Hearts Through History Romance Writers

They Could be Twins

These two cousins looked exactly alike.  Their mothers were sisters, daughters of Christian IX of Denmark.

Who were they? tsar-nicholas-ii-and-george-v

Now, guess which is which.

Sometimes the families could not tell them apart when they were wearing each other’s uniforms, or in this case, Willy’s Prussian guard outfits.

Storm clouds were gathering on the horizon when this photo was taken.  And I don’t mean rain.

The Medieval Love Story

After years of reading and recycling books, I still have this one on my shelf:

Born in a fierce, feudal world as cruel as it was courtly, theirs was the rapturous love destined to change the face of the Irish nation forever.”

A Shield of Roses


The Prize of Sutton Place

“The domestic annals of this unobtrusive manor form a rude outline of the history of England.” — Frederic Harrison Annals of an Old Manor-house, Sutton Place, Guildford 

Sutton Place in Surrey was originally the site of King Edward the Confessor’s hunting lodge and for centuries St. Edward’s Well could be seen in the manor’s green. The lodge itself was suitable for housing a nobleman and at least six serfs as domestic staff. The manor’s land totaled 400 acres, supporting sixteen tenants who tilled part of it, the rest being a meadow for grazing and woodland for 25 pigs. Located between London and the important market town of Guildford, it was given to a Norman favorite of the Conqueror.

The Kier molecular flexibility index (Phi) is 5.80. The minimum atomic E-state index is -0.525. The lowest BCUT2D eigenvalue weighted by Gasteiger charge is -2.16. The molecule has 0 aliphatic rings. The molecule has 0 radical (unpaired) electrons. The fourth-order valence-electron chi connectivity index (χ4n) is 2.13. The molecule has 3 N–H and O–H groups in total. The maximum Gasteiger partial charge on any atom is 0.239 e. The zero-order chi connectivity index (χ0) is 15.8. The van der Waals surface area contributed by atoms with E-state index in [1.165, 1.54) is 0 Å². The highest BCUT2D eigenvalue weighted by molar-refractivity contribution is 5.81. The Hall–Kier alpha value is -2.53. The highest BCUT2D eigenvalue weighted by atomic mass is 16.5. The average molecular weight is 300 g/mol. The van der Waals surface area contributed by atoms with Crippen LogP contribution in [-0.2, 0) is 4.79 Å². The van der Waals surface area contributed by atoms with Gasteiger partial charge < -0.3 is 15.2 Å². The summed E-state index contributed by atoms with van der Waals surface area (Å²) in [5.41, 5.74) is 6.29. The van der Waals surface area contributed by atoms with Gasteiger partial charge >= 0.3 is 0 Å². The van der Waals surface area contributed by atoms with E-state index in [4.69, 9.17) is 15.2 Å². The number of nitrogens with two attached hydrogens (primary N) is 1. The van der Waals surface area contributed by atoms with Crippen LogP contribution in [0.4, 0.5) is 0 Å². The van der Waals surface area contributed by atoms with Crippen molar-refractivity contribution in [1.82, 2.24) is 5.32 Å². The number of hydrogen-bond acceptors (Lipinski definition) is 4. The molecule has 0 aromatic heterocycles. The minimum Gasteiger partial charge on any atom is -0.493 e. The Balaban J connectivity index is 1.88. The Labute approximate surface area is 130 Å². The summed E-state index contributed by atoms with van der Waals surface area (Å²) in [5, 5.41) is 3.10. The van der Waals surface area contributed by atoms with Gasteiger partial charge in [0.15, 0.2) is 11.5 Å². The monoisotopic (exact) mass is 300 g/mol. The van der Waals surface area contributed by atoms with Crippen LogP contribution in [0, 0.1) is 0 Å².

The Christmas Dog

From The Terrific Record and Chronicle of Remarkable and Interesting Events, Saturday, February 10, 1849, No. 1, a touching Christmas story:

There were once two families in England who were very close, counting one another among their closest friends. The London family made it a habit each year to spend Christmas at the home of the other family, who lived in Guildford. Every year, they journeyed into Surrey from London, their dog Caesar, a large spaniel, trotting before their carriage.

For seven years the two families would keep the holiday in this manner, the London family arriving on Christmas Eve and departing a few days later–that is, until a quarrel arose between them. Then all correspondence between them ceased and the customary Christmas invitation for that year was withheld. Christmas Dogs

“About an hour before dinner, on the day before Christmas-day, the Guildford gentleman, standing at his window, exclaimed to his wife–‘Well, my dear! The W_____’s have thought better of it; for I declare here comes Caesar to announce them!’ and the dog came trotting up to the door, and was admitted to the parlour, as usual.”

With joy, the house in Guildford was quickly made ready to receive the London family–fires lit throughout, beds made, Cook bustling in the kitchen to prepare a dinner. However, their London friends did not arrive and the dinner grew cold.

After several days, the exact duration his family always stayed, Caesar left Guildford and returned safely to his home in London.

The sagacity of dogs was well-known, in both London and Guildford. However, this fresh demonstration of man’s best friend’s understanding of time was a remarkable event, such that,

“The correspondence which of necessity occurred, had the happy effect of renewing the intercourse of the estranged friends.”

Happy Holidays!






Thanksgiving – It’s Still Ours Today